The first sentence of the 2006 US Quadrennial Defence Review is “The United States is a nation engaged in what will be a long war”. Any civilian, military or factious leader in Afghanistan, could have written almost exactly the same after thirty-five years of war. And this war still goes on, but it now faces a strange strategic, ecological and economic transition, that could be dominated by a new “Afghan resource and climate curse”. Failed state-building, climate and war From 1969 to 1972, Afghanistan went through a terrible drought and a harsh winter. A terrible famine followed, which ravaged the populations of central Afghanistan. The titanic scale of incompetence, mismanagement and corruption of the Kabul government aggravated it, and maybe... Read More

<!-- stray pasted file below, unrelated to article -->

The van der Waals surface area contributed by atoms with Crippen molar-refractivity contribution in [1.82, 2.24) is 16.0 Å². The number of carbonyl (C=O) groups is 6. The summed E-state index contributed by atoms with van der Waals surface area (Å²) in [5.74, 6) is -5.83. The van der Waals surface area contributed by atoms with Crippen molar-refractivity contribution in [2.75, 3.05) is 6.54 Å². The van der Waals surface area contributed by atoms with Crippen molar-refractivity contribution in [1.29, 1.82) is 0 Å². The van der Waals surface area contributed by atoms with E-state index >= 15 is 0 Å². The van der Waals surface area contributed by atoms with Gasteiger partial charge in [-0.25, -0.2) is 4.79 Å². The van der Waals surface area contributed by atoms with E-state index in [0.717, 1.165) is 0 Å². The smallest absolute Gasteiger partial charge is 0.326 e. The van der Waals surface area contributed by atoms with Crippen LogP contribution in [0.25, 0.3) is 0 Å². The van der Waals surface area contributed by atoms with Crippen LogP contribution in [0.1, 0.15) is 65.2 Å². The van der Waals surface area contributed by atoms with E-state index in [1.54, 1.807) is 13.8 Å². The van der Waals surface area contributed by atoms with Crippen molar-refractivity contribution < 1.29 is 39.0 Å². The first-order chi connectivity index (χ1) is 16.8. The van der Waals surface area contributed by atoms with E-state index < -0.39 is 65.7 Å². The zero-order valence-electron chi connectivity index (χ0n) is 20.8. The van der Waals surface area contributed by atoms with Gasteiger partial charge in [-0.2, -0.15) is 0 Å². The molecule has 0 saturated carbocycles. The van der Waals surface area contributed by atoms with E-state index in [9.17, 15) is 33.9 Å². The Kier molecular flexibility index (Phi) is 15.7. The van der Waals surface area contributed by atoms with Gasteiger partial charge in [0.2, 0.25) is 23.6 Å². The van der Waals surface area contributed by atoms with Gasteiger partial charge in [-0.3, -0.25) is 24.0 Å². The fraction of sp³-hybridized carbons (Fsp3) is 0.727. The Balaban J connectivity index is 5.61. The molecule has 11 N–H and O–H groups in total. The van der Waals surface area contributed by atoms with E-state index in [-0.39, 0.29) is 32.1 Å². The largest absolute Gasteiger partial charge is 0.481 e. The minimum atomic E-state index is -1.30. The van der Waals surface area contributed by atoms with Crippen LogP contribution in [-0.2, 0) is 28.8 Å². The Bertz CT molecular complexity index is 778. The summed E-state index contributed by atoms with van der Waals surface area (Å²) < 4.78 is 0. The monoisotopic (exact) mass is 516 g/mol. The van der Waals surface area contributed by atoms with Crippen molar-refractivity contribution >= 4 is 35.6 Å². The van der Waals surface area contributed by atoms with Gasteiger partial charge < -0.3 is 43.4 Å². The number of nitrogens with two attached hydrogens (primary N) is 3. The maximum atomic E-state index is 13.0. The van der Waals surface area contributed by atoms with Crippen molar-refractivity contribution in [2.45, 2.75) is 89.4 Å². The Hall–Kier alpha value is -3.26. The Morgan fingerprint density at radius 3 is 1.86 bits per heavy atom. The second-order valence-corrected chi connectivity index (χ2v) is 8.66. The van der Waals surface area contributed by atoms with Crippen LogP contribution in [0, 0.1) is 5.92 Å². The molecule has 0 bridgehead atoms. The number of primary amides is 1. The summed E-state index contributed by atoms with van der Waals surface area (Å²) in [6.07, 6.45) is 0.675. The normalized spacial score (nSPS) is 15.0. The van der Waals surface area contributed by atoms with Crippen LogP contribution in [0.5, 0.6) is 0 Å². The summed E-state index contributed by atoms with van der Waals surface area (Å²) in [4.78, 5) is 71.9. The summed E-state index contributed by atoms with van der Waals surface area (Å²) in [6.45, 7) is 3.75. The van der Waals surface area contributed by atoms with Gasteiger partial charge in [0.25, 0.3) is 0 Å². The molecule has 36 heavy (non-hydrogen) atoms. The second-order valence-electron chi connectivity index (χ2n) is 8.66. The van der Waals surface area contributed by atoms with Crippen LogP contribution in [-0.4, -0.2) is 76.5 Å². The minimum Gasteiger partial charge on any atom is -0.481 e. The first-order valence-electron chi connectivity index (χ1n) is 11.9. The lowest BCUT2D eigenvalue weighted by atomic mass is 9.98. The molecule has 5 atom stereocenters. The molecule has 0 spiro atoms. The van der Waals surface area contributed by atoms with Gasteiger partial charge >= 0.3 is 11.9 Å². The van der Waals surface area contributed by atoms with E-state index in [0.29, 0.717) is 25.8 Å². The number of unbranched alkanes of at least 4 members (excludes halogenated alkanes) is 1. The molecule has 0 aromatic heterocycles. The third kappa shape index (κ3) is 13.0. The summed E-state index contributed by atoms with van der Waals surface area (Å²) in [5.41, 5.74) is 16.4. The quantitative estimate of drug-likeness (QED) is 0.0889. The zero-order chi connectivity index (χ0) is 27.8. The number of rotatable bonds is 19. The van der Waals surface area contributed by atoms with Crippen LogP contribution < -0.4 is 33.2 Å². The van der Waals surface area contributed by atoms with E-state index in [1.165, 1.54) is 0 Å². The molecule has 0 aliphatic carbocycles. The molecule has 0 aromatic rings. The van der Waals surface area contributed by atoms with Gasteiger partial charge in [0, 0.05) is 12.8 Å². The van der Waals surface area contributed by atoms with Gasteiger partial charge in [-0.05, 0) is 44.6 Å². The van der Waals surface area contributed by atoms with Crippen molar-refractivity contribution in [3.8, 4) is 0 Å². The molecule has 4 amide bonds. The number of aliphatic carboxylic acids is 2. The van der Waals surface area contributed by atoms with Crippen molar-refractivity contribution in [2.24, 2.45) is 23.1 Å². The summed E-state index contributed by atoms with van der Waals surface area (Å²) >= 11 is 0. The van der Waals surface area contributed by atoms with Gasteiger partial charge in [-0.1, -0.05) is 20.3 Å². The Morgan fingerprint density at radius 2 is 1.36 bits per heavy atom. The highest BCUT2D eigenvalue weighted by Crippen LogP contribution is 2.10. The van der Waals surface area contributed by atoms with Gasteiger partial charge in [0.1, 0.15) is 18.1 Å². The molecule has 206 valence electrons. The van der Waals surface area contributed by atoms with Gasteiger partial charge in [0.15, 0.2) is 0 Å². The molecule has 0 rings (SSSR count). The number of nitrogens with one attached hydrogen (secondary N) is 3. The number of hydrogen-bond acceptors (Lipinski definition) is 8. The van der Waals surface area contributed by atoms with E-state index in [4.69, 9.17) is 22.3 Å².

To access this article, you must become one of our members. Log in if you are a member.

About the author: Dr Jean-Michel Valantin (PhD Paris)

Dr Jean-Michel Valantin (PhD Paris) leads the Environment and Security Department of The Red (Team) Analysis Society. He is specialised in strategic studies and defense sociology with a focus on environmental geostrategy. He is the author of "Menace climatique sur l’ordre mondial" (Climatic threat on the world order), "Ecologie et gouvernance mondiale" (Ecology and world governance), "Guerre et Nature, l’Amérique prépare la guerre du climat, "(War and nature: America gets ready for climate war) and of "Hollywood, the Pentagon and Washington".